The Administration took action today under a variety of authorities against companies helping Iran to evade U.S. sanctions and doing illicit business with Iran.
Executive Orders 13622 and 13599:
The Administration imposed sanctions today under Executive Orders (E.O.) 13622 and 13599 on a series of companies related to Iran’s petrochemical industry. These actions underscore U.S. resolve to cut off funds from the Iranian petrochemical sector as the second largest revenue source for Iran’s illicit nuclear program.
The Department of State imposed sanctions on Jam Petrochemical Company and Niksima Food and Beverage JLT pursuant to E.O. 13622 for knowingly engaging in a significant transaction for the purchase or acquisition of petrochemical products from Iran. Jam Petrochemical Company is an Iranian manufacturer and seller of petrochemicals. Niksima Food and Beverage JLT received payments on behalf of Jam Petrochemical Company. The sanctions selected for both companies prohibit: financial transactions subject to U.S. jurisdiction, transactions with respect to property and interests in property under U.S. jurisdiction, and foreign exchange transactions subject to U.S. jurisdiction.
In addition to these entities, the Department of the Treasury also identified eight Iranian petrochemical companies as owned or controlled by the Government of Iran.
Iran Sanctions Act and Executive Order 13608:
Also today, the Department of State and the Department of the Treasury took actions to impose sanctions, including a visa ban on corporate officers, on Ferland Company Limited (Ferland) under both the Iran Sanctions Act, as amended by the Iran Threat Reduction and Syria Human Rights Act of 2012 (TRA), and Executive Order 13608 for efforts to evade U.S. sanctions on Iran.
In March 2013, Ferland and the National Iranian Tanker Company (NITC) cooperated in a scheme to sell Iranian crude oil deceptively in order to help Iran evade international sanctions. This operation involved a vessel owned by Dimitris Cambis, a Greek national sanctioned by the Department of State and identified by the Department of the Treasury in March 2013 (for more details on that action click here). The details of the ship-to-ship operations were arranged by a NITC manager and a representative of Ferland. Ferland later furnished a falsified certificate of origin as part of its cargo documentation, claiming that the crude oil loaded onto the Aldawha was a “product of Iraq.”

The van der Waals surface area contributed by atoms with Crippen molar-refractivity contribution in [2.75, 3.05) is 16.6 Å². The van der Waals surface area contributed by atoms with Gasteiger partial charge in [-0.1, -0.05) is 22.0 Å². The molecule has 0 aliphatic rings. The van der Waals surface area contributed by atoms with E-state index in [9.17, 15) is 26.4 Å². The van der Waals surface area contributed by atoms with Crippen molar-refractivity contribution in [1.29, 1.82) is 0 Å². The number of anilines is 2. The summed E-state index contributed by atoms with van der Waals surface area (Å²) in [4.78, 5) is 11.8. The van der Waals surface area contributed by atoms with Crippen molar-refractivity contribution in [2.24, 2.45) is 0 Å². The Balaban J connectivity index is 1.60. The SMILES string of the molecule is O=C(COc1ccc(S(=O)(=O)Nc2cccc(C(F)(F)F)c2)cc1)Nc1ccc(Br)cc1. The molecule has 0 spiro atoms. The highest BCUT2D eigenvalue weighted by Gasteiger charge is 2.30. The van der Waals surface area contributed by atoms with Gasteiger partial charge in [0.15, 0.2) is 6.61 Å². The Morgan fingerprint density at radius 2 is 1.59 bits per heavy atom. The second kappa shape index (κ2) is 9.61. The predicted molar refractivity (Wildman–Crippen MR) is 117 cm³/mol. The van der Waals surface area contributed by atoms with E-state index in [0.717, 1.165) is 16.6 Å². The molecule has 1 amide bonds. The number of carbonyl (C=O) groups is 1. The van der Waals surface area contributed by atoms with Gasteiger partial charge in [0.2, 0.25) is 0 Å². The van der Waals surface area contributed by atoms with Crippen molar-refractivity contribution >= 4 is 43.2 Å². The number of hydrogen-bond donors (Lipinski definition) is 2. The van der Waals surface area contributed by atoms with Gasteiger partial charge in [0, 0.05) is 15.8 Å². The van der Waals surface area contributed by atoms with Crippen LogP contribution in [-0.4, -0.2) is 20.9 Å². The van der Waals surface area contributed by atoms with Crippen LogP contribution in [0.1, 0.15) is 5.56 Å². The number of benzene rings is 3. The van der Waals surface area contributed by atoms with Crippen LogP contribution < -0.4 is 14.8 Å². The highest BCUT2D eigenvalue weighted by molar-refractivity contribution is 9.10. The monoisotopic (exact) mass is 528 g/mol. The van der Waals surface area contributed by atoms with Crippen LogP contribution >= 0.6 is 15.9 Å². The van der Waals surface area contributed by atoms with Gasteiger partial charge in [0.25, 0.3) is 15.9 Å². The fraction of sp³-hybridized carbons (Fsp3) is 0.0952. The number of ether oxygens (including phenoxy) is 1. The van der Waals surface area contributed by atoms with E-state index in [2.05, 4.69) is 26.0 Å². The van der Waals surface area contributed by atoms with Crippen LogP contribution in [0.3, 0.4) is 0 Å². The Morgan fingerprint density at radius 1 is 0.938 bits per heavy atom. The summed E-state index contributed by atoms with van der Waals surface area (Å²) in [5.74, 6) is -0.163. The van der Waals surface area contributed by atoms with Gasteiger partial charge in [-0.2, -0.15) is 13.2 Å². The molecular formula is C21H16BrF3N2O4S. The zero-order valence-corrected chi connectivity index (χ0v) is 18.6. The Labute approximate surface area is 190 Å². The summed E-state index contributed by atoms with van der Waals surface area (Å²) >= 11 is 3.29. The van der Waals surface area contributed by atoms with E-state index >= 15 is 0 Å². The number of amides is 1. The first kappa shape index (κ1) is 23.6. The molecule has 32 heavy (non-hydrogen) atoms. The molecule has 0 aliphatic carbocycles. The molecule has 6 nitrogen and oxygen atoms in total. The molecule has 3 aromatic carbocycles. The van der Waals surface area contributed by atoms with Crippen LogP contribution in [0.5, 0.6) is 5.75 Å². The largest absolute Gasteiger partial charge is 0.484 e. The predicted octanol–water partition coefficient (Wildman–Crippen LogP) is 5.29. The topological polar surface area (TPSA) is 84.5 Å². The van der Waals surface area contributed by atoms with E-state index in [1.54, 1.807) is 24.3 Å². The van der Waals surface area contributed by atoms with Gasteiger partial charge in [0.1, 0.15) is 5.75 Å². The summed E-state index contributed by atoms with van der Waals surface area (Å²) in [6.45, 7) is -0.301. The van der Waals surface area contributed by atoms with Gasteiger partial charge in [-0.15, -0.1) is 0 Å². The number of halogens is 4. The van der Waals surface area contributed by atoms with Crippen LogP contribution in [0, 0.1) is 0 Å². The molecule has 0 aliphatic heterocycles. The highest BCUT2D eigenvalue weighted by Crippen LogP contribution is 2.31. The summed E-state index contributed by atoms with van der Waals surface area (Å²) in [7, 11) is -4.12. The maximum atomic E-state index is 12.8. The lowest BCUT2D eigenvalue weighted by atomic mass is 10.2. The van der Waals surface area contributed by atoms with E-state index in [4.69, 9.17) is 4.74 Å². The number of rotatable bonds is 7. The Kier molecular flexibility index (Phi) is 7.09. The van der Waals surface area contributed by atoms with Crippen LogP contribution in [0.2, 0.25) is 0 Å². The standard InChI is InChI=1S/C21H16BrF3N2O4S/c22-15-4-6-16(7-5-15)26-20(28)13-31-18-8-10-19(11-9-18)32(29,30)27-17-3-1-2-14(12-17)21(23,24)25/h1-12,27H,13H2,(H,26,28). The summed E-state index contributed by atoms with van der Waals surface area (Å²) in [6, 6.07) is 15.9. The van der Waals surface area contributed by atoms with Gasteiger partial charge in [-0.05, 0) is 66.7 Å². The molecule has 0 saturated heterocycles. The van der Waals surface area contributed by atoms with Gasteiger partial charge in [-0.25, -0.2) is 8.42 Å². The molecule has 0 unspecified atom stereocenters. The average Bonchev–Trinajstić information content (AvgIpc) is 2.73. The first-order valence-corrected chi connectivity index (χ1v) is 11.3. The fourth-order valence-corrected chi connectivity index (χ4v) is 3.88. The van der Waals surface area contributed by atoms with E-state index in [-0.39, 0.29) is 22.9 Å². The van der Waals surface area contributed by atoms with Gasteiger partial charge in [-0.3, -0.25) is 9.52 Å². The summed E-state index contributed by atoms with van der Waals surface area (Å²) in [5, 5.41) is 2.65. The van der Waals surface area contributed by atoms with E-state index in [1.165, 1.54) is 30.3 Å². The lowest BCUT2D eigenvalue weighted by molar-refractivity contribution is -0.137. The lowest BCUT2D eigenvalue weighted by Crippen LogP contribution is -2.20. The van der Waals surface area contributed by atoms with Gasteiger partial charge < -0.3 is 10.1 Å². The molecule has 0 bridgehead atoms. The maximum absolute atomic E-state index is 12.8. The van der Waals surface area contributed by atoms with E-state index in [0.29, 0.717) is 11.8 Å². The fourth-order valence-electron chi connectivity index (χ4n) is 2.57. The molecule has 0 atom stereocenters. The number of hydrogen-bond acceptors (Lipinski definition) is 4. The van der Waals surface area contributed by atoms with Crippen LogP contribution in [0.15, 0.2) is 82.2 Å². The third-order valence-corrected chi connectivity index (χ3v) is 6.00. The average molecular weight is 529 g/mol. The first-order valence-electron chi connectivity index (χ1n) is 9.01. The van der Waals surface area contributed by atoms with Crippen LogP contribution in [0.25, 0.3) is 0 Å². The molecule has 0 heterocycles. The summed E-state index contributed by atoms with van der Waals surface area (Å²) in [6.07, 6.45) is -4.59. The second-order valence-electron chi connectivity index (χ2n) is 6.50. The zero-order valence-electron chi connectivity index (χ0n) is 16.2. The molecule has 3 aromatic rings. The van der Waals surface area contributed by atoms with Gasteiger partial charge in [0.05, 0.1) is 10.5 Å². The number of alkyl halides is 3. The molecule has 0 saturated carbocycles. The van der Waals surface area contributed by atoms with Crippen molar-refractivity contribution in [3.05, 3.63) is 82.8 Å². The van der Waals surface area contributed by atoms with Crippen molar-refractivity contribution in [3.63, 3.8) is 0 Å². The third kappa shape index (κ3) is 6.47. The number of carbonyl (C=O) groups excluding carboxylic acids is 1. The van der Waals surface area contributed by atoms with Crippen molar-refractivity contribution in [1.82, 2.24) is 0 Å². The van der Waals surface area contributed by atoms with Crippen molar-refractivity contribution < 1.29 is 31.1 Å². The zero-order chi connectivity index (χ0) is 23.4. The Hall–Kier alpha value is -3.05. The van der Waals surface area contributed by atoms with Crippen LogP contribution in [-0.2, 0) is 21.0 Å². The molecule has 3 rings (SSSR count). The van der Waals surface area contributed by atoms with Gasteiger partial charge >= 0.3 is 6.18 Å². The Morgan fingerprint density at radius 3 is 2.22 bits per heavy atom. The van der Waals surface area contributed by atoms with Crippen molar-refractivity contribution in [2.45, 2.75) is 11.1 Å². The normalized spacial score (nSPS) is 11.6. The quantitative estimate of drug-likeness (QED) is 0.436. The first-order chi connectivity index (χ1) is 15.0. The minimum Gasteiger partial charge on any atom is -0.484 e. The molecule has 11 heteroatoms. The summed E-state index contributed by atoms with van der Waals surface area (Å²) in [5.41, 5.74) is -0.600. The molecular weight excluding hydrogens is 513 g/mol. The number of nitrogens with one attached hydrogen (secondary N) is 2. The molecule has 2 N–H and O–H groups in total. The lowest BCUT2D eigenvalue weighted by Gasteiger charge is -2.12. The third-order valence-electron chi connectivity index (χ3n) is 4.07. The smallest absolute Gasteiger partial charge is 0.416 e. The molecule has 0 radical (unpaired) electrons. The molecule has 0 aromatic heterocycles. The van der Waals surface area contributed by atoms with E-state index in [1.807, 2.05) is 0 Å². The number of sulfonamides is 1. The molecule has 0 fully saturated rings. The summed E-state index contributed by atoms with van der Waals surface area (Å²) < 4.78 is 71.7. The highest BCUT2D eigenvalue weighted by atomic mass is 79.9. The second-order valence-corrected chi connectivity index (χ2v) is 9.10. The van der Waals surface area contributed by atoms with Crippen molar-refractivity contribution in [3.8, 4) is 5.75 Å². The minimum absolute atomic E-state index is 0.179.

The sanctions imposed by the Department of State against Ferland prohibit: U.S. visas for corporate officers, loans from U.S. financial institutions, financial transactions subject to U.S. jurisdiction, transactions with respect to property and interests in property under U.S. jurisdiction, and foreign exchange transactions subject to U.S. jurisdiction. Separately, the sanctions imposed by the Department of the Treasury on Ferland generally prohibit U.S. persons from engaging in any transactions with that entity.
Our decision makes clear the risks involved in helping Iran evade sanctions and reaffirms that the only relief Iran will get from sanctions must come through negotiations. Iran continues to ignore its international nuclear obligations, and the result of these actions has been an unprecedented international sanctions effort aimed at convincing Iran to change its behavior. The sanctions announced today represent an important step toward that goal, as they target the individual companies that help Iran evade these efforts.
These sanctions today send a stark message that the United States will act resolutely against attempts to circumvent U.S. sanctions. Any business that continues irresponsibly to support Iran’s energy sector or to help facilitate the nation’s efforts to evade U.S. sanctions will face serious consequences.